What does it mean if someone is given a person’s

There is a Will that states my aunt gets my dad’s property but it doesn’t specify what


Asked on October 6, 2018 under Estate Planning, North Carolina


M.D., Member, California and New York Bar / FreeAdvice Contributing Attorney

Answered 2 years ago | Contributor

If the Will merely says "all property", then all of your father's assets (both real and personal) go to your aunt. However, to be sure the Will should be reviewed and assumng that your father has now passed your have that right. If the Will has already been admitted for probate then it is now a matter of public record and you (or anyone else) can receive a copy. If not, then as your father's child you have a right to see a copy, even if you are not named as a beneficiary in the Will. This is because under the law you are considerd to be an "interested party". This is someone who would have inherited if there had there been no Will (pursuant to something known as "intestate succession"). Accordingly, since whether or not there is a Will affects your rights, you have "standing" which gives you the right to bring a legal action to view the Will. However, you should note that a parent can disinherit a child. Also, some assets pass outside of probate to the named benenficiares such proceeds from  IRA's, certain bension benefits, 401's, etc.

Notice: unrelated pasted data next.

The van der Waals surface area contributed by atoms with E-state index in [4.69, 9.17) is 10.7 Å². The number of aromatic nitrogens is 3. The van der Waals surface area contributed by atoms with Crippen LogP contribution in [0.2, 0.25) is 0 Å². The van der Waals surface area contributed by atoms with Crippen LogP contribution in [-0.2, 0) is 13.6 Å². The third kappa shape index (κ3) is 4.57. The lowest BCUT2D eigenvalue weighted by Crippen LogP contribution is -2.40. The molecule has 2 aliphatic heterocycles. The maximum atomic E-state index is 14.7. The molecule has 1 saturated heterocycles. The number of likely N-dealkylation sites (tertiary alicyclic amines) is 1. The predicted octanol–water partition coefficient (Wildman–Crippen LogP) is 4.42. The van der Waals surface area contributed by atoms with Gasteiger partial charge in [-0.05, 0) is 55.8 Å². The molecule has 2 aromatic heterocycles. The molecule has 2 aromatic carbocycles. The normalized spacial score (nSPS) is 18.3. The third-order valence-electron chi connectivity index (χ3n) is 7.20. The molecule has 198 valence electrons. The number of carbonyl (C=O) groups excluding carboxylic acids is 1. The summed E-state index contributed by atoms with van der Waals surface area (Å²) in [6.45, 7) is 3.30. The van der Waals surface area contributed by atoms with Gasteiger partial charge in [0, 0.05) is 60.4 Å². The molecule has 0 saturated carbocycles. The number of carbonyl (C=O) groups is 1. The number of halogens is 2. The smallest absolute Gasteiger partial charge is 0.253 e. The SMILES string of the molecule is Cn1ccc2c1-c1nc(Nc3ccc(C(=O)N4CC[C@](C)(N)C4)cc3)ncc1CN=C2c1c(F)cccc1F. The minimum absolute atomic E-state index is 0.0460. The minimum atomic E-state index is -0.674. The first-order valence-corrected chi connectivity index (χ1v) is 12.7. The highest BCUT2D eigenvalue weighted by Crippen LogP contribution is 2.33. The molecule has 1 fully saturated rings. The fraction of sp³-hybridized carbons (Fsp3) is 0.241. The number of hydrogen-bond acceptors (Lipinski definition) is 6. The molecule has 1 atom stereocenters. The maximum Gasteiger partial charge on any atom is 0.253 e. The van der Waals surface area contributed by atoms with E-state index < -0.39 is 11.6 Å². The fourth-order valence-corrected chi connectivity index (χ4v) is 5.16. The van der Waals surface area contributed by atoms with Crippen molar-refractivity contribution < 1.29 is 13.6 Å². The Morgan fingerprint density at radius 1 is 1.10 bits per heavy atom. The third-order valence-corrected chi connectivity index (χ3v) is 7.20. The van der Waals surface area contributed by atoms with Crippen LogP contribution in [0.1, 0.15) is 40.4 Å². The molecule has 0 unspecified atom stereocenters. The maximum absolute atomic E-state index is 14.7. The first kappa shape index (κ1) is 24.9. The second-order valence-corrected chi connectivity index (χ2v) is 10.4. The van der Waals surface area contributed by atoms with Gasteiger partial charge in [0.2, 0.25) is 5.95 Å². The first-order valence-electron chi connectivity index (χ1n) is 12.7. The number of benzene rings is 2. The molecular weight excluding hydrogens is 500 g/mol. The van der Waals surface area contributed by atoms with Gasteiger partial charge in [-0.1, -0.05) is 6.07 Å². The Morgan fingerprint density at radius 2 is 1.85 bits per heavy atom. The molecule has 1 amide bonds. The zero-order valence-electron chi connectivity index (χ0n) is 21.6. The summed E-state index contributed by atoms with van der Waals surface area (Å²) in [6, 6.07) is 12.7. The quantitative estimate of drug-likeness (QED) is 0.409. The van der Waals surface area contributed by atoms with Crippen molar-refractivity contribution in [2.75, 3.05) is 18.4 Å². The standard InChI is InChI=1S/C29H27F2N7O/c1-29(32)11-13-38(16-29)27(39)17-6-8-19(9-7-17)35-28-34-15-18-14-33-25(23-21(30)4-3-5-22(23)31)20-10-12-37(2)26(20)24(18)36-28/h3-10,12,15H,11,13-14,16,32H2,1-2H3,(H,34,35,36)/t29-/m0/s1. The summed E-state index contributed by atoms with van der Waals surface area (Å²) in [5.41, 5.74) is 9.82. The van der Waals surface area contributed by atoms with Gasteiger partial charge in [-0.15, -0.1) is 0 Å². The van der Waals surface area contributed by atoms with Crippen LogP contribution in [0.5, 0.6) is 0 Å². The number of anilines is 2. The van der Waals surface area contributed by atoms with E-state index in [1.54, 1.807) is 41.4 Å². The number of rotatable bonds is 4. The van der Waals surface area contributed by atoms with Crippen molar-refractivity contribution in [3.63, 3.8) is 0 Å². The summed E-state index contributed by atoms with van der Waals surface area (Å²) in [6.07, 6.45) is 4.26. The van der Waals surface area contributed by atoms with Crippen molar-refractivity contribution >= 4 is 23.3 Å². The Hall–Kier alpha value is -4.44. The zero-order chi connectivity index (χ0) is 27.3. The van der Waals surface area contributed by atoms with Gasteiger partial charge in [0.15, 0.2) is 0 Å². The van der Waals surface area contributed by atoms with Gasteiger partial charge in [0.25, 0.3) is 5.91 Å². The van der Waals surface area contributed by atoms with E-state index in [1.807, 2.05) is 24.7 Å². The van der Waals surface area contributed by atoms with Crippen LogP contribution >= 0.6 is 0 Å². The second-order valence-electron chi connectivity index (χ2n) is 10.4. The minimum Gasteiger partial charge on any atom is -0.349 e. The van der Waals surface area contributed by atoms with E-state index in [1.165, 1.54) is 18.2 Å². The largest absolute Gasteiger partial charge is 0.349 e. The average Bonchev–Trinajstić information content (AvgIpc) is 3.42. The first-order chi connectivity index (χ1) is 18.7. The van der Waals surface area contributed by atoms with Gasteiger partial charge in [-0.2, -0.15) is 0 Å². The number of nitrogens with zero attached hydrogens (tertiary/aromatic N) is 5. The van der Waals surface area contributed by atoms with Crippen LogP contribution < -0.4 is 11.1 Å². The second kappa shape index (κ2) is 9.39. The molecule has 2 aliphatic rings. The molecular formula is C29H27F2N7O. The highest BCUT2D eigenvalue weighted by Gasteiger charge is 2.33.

M.T.G., Member, New York Bar / FreeAdvice Contributing Attorney

Answered 2 years ago | Contributor

Is your Dad alive or has he passed?  You as a child have the right to a copy of the Will once he passes.  Not before.  A Will generally says "real" and/or "personal" property or "all" property which could be interpreted as real and personal.  The laws of the state in which it was drafted are also relevant.  It needs to be read.  Good luck.

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